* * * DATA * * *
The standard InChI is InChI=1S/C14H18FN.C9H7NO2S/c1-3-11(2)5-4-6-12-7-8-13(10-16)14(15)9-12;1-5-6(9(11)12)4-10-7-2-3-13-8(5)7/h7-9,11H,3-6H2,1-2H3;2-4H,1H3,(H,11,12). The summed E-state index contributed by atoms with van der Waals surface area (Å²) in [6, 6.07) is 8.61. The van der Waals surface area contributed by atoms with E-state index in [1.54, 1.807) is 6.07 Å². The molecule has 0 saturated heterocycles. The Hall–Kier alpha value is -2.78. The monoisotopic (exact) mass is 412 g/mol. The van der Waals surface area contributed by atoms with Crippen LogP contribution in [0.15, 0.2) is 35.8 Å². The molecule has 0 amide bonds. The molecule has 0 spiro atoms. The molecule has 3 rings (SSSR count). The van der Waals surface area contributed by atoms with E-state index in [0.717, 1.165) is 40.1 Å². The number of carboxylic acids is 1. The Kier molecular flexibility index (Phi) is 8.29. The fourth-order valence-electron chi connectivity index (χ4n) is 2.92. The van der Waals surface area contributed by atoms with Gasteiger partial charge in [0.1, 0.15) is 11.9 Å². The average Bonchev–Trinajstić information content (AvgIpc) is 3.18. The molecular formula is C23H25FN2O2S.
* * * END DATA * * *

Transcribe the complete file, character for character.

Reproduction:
The standard InChI is InChI=1S/C14H18FN.C9H7NO2S/c1-3-11(2)5-4-6-12-7-8-13(10-16)14(15)9-12;1-5-6(9(11)12)4-10-7-2-3-13-8(5)7/h7-9,11H,3-6H2,1-2H3;2-4H,1H3,(H,11,12). The summed E-state index contributed by atoms with van der Waals surface area (Å²) in [6, 6.07) is 8.61. The van der Waals surface area contributed by atoms with E-state index in [1.54, 1.807) is 6.07 Å². The molecule has 0 saturated heterocycles. The Hall–Kier alpha value is -2.78. The monoisotopic (exact) mass is 412 g/mol. The van der Waals surface area contributed by atoms with Crippen LogP contribution in [0.15, 0.2) is 35.8 Å². The molecule has 0 amide bonds. The molecule has 0 spiro atoms. The molecule has 3 rings (SSSR count). The van der Waals surface area contributed by atoms with E-state index in [0.717, 1.165) is 40.1 Å². The number of carboxylic acids is 1. The Kier molecular flexibility index (Phi) is 8.29. The fourth-order valence-electron chi connectivity index (χ4n) is 2.92. The van der Waals surface area contributed by atoms with Gasteiger partial charge in [0.1, 0.15) is 11.9 Å². The average Bonchev–Trinajstić information content (AvgIpc) is 3.18. The molecular formula is C23H25FN2O2S.